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Investors react to Fed Chair Jerome Powell’s testimony



An electronic board displays stock information at the Australian Securities Exchange, operated by ASX Ltd. on March 16, 2020 in Sydney, Australia.

Brendon Thorne | Getty Images

SINGAPORE — Australian shares fell in early trade Wednesday, led by losses in the gold, communications and material sectors.

The benchmark ASX 200 was down 0.58%. The heavily-weighted financials subindex slipped 0.63% as the country’s so-called Big Four banks struggled for gains.

Shares of ANZ were down 0.6%, Commonwealth Bank shares dropped 0.44%, Westpac fell 1.03% and the National Australia Bank declined 0.68%.

Nikkei futures pointed to a cautious open in Japan, where markets were closed on Tuesday for a public holiday.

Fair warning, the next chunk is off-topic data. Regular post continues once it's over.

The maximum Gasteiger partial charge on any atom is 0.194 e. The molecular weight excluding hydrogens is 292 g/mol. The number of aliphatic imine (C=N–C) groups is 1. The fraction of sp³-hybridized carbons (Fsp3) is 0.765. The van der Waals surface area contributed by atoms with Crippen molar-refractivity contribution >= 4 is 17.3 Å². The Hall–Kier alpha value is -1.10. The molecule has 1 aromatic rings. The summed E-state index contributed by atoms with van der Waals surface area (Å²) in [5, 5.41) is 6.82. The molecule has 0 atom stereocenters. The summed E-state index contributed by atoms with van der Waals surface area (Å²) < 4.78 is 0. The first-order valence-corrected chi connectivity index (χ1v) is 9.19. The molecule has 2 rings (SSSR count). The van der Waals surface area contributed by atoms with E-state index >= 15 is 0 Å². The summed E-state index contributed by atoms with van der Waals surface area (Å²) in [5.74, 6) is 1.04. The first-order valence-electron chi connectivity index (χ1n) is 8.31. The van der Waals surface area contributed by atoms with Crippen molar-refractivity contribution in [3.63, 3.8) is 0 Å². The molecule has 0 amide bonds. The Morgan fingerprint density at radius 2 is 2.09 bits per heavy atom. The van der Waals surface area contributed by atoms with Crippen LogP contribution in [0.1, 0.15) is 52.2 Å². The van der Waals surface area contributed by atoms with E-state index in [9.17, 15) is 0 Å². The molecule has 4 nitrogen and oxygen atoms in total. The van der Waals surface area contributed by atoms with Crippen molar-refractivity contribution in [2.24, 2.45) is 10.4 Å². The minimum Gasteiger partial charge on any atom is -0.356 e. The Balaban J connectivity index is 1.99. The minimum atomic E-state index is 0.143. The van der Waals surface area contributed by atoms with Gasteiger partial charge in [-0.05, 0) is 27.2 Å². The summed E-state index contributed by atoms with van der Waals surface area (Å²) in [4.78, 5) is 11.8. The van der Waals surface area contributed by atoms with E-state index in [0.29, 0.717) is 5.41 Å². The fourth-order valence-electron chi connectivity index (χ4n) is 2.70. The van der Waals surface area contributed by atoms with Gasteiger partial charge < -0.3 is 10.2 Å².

The session in Asia follows a mixed finish on Wall Street, where the Dow Jones Industrial Average reversed steep losses after Federal Reserve Chair Jerome Powell eased some of the worries around higher interest rates and inflation.

Powell testimony

Powell said in his testimony to U.S. Congress that the American economy is a long way from its employment and inflation goals and that it will likely take time for substantial further progress to be achieved. He added that inflation is still “soft” and that the Fed is committed to current policy.

Central banks are taking a mixed view on the rise in yields, according to Tapas Strickland, director of economics and markets at the National Australia Bank.

“Chair Powell has managed to tread that fine line of endorsing market moves, but not adding to them by re-iterating his dovish stance,” Strickland wrote in a morning note.

Currencies and oil